"Why do neoclassical economists oftentimes blame only two factors on unemployment: (i) wage rigidity or (ii) a rise in the disutility of labor? What year are we in, 1936?"
I would say, "what year are we in, 1935?". I'll explain further down. Jonathan's alternative* is to think about productivity and the structure of production:
"Elaborating on why lack of education might not play as big a role in unemployment as some suggest, [Jonathan just finished discussing skills mismatch ideas] imagine the labor market from a Hayekian perspective. There is a total supply of labor with heterogeneous skills. The labor supply is drawn from by firms looking to achieve some rate of income, but there is an ambiguous degree of inflexibility in the ability to mix labor and capital. Two simple alternative ways of looking at this problem include having to demand capital goods that are complimentary to labor or training labor to become complimentary to a given stock of capital goods. In reality, both may occur, as well as other methods of mixing the two. What this means, though, is that entrepreneurs have certain expectations and understandings given the available stock of capital, labor, and the expectations they hold on the future state of demand (relative to their output). This suggests that the structure of production will have to, in part, be shaped around the specificity of labor. Otherwise, we would see a permanent historical trend of discoordination between entrepreneurs and the supply of labor."
The important question, Jonathan suggests, is "what is holding back productivity?".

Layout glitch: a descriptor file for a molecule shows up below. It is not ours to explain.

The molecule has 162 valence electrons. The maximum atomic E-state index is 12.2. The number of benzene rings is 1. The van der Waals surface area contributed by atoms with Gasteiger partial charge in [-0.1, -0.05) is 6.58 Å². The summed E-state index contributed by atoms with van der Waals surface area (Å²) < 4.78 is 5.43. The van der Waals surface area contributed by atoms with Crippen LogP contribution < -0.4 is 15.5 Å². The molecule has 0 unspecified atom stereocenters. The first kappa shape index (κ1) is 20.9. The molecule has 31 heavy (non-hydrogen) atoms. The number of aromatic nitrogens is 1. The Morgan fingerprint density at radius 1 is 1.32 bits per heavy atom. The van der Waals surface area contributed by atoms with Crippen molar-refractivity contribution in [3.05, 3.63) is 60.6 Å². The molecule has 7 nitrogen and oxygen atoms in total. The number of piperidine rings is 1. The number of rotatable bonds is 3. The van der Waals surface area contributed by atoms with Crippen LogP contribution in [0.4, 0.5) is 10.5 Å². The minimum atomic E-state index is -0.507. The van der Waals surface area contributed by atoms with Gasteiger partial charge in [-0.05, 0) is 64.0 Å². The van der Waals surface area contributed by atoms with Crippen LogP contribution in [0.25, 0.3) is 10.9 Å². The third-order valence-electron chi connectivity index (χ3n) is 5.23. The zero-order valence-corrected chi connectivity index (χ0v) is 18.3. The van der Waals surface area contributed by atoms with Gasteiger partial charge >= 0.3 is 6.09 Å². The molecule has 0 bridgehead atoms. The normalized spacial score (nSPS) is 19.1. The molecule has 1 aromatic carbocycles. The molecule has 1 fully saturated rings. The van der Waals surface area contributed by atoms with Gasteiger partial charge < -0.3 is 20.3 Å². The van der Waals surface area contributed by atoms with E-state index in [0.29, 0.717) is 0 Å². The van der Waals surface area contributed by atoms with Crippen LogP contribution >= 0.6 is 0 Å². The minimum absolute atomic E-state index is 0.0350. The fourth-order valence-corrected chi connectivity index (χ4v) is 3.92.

I think that's basically right, but the way we talk about labor productivity can be misleading, I think. "Productivity" is output per worker at a point in time. Giving a worker a job is really an investment. Labor isn't purchased on a spot market. It's a weird investment that the investment good (labor) can walk away from and that gets (sort of) renegotiated at regular intervals. But it is like an investment insofar as employers are thinking about a stream of future earnings from the job, and not just what the worker is producing at a given point in time.
Jonathan, I think, is right to note the heterogeneity of labor, and thus its complementarity with capital and expectations about the available capital stock (it's that last bit that really connects it to the Austrian school). But the fact that the "productivity" that employers really care about is a forward looking expectation of future earnings from a given worker also makes this a very Keynesian reorientation away from more modern friction stories (not that those friction stories are bad... they just might not be complete).
Jonathan also spends a lot of time talking about "real" constraints on productivity, which I of course also think are relevant.
* I'm not prepared to immediately dismiss sticky wages. The "adjustment has to occur on the employment margin" point is fairly obvious, but it's also just an explanation for why the aggregate demand curve is downward sloping. I thought I had a post on that but I can't seem to find it.